Ford also produced a Ford Puma Kit Car which was designed to be competed in rallying. The Puma's technical details included a Zetec SE all alloy engine with 4 cylinders and 16 valves at 1596 cc, power over 200 bhp (150 kW) at 9000 rpm, front wheel drive via a Hewland 6-speed sequential gearbox, limited slip differential, dynamic front suspension using MacPherson struts with adjustable spring platforms, Ford Racing rear trailing arm beam with adjustable dynamic suspension, Alcon front brakes with 355 mm (14.0 in) diameter ventilated discs using four-piston calipers, Alcon 260 mm (10 in) diameter solid disc rear brakes with two piston calipers, a welded steel safety roll cage, and front and rear wheel arches and bumpers in composite. The fuel tank was a 55 litre capacity FIA ‘bag’ tank located beneath rear floor. Wheels were Tarmac 7” x 17” aluminium wheels or 6” x 15” aluminium wheels for gravel.
In 2008, Luke Pinder raced the R2 class of the British Rally Championship in a Super 1400 Ford Puma.
Stylistically, the Puma followed Ford's New Edge design strategy, as first seen in the 1996 Ford Ka. While not as controversial as the Ka when it first appeared, the Puma did achieve critical acclaim for its well-proportioned and cat-like design cues.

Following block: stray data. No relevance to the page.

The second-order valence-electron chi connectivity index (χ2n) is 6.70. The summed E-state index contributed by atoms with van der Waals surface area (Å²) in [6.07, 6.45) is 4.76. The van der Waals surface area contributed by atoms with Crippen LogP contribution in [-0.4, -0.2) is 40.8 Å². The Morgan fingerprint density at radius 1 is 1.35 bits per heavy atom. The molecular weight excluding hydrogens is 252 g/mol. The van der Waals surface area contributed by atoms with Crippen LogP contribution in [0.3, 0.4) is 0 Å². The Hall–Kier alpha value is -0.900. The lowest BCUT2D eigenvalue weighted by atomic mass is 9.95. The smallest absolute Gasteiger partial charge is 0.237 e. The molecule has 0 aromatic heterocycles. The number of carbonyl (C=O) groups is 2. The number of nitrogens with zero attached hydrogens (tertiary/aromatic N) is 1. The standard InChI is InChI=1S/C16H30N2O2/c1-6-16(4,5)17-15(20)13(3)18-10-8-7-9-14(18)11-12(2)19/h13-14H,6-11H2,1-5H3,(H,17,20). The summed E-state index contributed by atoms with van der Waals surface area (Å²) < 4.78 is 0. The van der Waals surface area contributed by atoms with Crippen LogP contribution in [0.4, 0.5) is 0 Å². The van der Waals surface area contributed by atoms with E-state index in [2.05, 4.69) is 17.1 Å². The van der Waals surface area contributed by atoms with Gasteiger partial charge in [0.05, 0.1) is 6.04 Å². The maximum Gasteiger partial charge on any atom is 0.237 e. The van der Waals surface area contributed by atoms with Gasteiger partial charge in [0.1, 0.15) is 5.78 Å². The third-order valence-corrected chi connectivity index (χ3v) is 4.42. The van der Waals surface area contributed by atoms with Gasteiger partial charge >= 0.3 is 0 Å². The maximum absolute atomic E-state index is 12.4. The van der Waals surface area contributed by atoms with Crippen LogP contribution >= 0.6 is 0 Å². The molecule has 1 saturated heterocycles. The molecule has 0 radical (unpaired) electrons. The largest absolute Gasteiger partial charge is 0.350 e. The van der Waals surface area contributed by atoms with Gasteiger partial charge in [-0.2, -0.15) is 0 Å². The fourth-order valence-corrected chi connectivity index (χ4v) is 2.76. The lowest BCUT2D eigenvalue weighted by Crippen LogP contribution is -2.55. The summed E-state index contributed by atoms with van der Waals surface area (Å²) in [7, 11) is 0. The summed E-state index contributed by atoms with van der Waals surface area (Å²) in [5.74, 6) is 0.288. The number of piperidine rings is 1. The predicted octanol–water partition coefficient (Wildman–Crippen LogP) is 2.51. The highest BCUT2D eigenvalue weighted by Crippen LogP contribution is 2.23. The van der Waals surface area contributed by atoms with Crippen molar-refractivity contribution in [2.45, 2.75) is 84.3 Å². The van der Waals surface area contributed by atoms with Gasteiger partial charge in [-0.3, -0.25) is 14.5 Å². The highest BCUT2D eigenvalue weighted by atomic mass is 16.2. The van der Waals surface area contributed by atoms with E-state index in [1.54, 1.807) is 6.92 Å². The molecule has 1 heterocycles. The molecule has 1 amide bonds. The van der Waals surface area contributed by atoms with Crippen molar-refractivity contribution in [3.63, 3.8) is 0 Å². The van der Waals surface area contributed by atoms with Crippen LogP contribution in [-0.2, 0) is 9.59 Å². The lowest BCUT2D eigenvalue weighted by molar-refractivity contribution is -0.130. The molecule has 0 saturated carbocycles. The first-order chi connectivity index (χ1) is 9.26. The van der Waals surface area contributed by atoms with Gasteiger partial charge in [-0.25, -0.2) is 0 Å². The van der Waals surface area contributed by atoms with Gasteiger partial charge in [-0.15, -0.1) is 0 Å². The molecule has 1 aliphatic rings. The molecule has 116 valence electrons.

The Puma was memorable for its pan-European launch campaign that featured Steve McQueen. The original UK television advertisementused clips from the movie Bullitt and cut McQueen into the modern setting of a Puma in San Francisco. In late 2004, Ford once again used the McQueen footage for the first 2005 Ford Mustang commercial in the U.S. Both commercials were directed by UK Director Paul Street, and won many advertising industry awards, featuring in all time top 10 ad charts.
The Puma was only sold in Europe. Production ceased in 2001 although sale of stock vehicles continued into 2002. Ford did not replace it with another small coupé, and instead introduced the Ford StreetKa, a two-seater convertible based on the Fiesta just as the Puma was. The StreetKa also borrowed the Puma's transmission and suspension. There are still 42,748 road legal Pumas in the UK as of 2011.
A number of rumours have circulated about the launch of a new Puma; firstly after the Reflex concept car was shown in the Detroit Motor Show in 2006, and in 2010 but no specifics on the specifications or the estimated year have been quoted to date.
|Ford Puma Rally|
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|Year||Engine code||Fuel||[ccm]||Cylinders||[kW]||[Nm]||No. of
|1997||2000||1.4iZETEC||gasoline||1 388||4 / In-Line||55 kW||124 Nm||16|
|2000||2002||1.6S||gasoline||1 596||4 / In-Line||76 kW||145 Nm||16|
|1999||1999||1.7 ST160||gasoline||1 679||4 / In-Line||118 kW||162 Nm||16|
|1997||2002||1.7i VCT||gasoline||1 679||4 / In-Line||92 kW||157 Nm||16|